FREE TO THE PUBLIC


Fiber Hawaii 2018 opened Thursday August 30th with a walk through of the exhibit by juror and exhibit designer Tom Klobe. Tom talked about how he installed the exhibit by choosing pieces that spoke to each other. The pieces might have harmonious color schemes or patterns that echoed each other. He felt it was important for the pieces not to fight with each other. His sense of perfection and attention to details are what made him an award winning exhibit designer and curator. The installation helpers had to be patient. Sometimes we would have a piece installed and Tom would change his mind and say “no, we have to take it down and move it three inches higher, or more to the left or right”.  The walkthrough was followed by potluck reception food and social time. After a brief awards ceremony Tom Klobe gave his lecture titled “Models of Collaboration”. He discussed the three “Crossings” exhibits which involved an exchange of artists from Hawaii showing their work in Japan, France and Korea and the artists from those countries showing their work in Hawaii. As head of the University of Hawaii Art Gallery, Tom coordinated the exhibits in multiple locations in both countries. The Honolulu Academy of Art, The Contemporary Museum, and Honolulu Hale in addition to the University of Hawaii gallery all worked together to create exciting local venues. One artist showed his work in a graveyard! Much fundraising needed to be done to pay for the artists and artwork expenses. Tom was also the co-chair for the 2008 Textile Society of America Symposium, which took three years of planning with our local artists and multiple gallery venues. Tom curated the wonderful exhibit of Chinese Minority textiles, “Writing With Thread” which was on display at the University Art Gallery in conjunction with the textile conference. Throughout his talk Tom emphasized the importance of community groups, museums, galleries and even governments working together to achieve mutually beneficial goals. Collaboration is the key to working with our arts community!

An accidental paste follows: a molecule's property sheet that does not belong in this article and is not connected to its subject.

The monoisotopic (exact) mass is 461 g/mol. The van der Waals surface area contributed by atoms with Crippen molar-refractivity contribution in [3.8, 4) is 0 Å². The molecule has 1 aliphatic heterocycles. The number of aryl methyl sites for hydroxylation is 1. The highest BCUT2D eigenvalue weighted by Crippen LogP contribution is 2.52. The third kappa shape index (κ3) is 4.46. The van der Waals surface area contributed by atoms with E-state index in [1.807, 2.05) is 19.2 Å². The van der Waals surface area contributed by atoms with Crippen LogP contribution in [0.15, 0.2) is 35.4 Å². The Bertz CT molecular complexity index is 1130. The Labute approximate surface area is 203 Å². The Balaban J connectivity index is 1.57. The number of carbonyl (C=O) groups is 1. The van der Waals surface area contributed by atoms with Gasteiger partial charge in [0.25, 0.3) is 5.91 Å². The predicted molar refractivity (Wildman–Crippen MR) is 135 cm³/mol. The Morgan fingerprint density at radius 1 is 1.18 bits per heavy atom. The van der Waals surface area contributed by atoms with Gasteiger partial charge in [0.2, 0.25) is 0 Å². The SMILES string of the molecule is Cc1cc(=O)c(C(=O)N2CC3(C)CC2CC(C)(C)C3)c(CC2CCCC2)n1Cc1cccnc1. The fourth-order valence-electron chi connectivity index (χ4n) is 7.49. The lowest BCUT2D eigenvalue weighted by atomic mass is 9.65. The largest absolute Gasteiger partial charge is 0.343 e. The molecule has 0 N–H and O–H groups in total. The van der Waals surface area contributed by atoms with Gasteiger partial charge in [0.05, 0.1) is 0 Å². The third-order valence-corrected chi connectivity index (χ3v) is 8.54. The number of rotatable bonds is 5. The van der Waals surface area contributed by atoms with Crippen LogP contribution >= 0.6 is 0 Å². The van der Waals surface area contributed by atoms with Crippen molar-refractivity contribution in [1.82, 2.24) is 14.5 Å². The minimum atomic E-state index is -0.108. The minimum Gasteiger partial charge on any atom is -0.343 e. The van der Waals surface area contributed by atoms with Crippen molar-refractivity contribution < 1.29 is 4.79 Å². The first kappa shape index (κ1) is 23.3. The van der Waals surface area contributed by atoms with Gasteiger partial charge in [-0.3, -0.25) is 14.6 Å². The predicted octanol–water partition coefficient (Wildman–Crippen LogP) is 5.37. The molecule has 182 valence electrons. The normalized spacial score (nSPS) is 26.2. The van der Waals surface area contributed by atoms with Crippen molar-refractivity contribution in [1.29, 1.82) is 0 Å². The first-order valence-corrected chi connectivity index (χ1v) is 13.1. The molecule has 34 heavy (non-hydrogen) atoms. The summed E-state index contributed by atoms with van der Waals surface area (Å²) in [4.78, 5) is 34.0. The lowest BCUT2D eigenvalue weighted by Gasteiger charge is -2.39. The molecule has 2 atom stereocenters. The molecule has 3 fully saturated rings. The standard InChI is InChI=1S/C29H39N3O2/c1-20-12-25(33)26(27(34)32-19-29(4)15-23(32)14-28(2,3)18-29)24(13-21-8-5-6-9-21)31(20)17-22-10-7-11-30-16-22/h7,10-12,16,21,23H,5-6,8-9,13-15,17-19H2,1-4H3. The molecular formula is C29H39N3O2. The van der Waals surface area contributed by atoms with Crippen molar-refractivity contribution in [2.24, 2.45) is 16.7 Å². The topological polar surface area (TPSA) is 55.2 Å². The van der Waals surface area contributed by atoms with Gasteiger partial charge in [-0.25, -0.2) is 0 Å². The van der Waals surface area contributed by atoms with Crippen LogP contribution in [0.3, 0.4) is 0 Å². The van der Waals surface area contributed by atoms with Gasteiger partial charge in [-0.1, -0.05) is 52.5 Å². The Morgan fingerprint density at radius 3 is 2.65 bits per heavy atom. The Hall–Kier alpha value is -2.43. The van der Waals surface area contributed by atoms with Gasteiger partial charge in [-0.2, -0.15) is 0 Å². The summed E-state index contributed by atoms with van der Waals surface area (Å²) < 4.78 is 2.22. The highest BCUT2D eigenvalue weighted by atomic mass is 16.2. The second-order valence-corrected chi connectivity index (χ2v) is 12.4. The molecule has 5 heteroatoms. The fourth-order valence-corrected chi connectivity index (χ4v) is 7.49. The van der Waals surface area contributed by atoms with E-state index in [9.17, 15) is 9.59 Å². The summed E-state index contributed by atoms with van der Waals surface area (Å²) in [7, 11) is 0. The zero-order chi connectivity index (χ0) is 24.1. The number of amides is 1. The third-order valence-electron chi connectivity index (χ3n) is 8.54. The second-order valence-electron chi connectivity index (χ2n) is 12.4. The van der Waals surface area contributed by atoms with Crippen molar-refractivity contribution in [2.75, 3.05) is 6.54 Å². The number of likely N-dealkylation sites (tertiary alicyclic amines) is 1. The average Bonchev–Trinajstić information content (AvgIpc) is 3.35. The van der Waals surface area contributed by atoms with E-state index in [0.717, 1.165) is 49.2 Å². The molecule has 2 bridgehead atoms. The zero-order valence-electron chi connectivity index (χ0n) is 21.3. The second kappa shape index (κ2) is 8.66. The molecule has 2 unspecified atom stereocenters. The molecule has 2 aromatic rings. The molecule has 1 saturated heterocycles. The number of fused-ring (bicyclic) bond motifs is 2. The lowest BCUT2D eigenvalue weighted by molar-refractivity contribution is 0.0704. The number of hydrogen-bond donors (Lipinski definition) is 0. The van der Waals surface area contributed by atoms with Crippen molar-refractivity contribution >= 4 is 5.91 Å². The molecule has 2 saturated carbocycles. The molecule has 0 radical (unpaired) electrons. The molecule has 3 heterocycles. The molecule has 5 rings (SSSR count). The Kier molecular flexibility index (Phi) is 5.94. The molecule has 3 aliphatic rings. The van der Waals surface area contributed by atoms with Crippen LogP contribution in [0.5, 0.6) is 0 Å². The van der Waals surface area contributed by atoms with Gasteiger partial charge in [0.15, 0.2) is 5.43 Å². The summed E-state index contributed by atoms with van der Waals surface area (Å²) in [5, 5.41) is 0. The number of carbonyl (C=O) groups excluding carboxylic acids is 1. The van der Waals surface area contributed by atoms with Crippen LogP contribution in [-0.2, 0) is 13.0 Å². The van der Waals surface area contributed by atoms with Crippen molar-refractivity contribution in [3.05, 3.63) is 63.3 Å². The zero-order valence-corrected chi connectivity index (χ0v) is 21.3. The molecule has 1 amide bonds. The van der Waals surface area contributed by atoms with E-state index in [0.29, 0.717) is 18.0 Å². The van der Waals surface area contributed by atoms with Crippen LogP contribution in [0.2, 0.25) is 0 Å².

Statistics: 67 artists entered 145 pieces total, 47 artists had 70 pieces accepted.

Thank you to all who entered! I know it can be discouraging to not get work in an exhibit, it has happened to me countless times over the years. You have another opportunity to enter the ASJE Annual exhibit coming right up. 

A Few Words from the Chair: The 2018 exhibit has been the most challenging In the 36 years I have been involved in coordinating the biannual Fiber exhibit! In the beginning of the year we were told we could not have two exhibits at Linekona so we canceled the Fiber show. A few months later we found out we could have a show but by then it was too late to get the SFCA art acquisition committee scheduled to come. Hawaii Craftsmen faces a dwindling treasury so we cut costs wherever we could, very little printed material and asking for potluck reception food. A change in museum policy forbidding sales on museum property caused us to resort to an online sale catalog which resulted in fewer sales overall. Kudos to our office manager John Friend for getting the online catalog up and running in record time! Meanwhile hurricane Lane paid us a visit right in the middle of installation. We had to put all the artwork up on tables, cover it with plastic and let the museum staff move all the walls up against the gallery windows. We were shut down from August 22 -27. We lost almost a week of exhibition time and had to schedule the opening reception and the lecture on the same night. In spite of all these difficulties we persevered and managed to mount an excellent show. I am pleased to say that the spirit of “In, Of, or About Fiber” lives on as visitors can see works made of ceramic, wood, encaustic, metal, gut, wool, linen, paper, plastic, leaves, fabric, feathers and mixed media.